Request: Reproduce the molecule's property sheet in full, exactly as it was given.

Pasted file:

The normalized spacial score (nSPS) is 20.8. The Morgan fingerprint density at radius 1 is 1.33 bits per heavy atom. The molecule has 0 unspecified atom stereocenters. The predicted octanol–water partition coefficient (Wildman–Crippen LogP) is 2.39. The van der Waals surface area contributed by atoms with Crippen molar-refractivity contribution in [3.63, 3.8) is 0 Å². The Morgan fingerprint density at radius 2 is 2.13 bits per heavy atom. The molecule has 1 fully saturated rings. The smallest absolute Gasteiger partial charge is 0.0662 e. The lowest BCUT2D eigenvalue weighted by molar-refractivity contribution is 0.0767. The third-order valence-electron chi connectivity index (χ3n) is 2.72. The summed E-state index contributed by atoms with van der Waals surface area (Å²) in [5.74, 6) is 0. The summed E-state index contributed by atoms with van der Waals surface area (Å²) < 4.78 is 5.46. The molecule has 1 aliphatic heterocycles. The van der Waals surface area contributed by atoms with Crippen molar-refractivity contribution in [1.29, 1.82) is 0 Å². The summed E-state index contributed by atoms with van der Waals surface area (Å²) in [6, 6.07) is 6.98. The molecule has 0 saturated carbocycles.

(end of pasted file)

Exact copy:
The normalized spacial score (nSPS) is 20.8. The Morgan fingerprint density at radius 1 is 1.33 bits per heavy atom. The molecule has 0 unspecified atom stereocenters. The predicted octanol–water partition coefficient (Wildman–Crippen LogP) is 2.39. The van der Waals surface area contributed by atoms with Crippen molar-refractivity contribution in [3.63, 3.8) is 0 Å². The Morgan fingerprint density at radius 2 is 2.13 bits per heavy atom. The molecule has 1 fully saturated rings. The smallest absolute Gasteiger partial charge is 0.0662 e. The lowest BCUT2D eigenvalue weighted by molar-refractivity contribution is 0.0767. The third-order valence-electron chi connectivity index (χ3n) is 2.72. The summed E-state index contributed by atoms with van der Waals surface area (Å²) in [5.74, 6) is 0. The summed E-state index contributed by atoms with van der Waals surface area (Å²) < 4.78 is 5.46. The molecule has 1 aliphatic heterocycles. The van der Waals surface area contributed by atoms with Crippen molar-refractivity contribution in [1.29, 1.82) is 0 Å². The summed E-state index contributed by atoms with van der Waals surface area (Å²) in [6, 6.07) is 6.98. The molecule has 0 saturated carbocycles.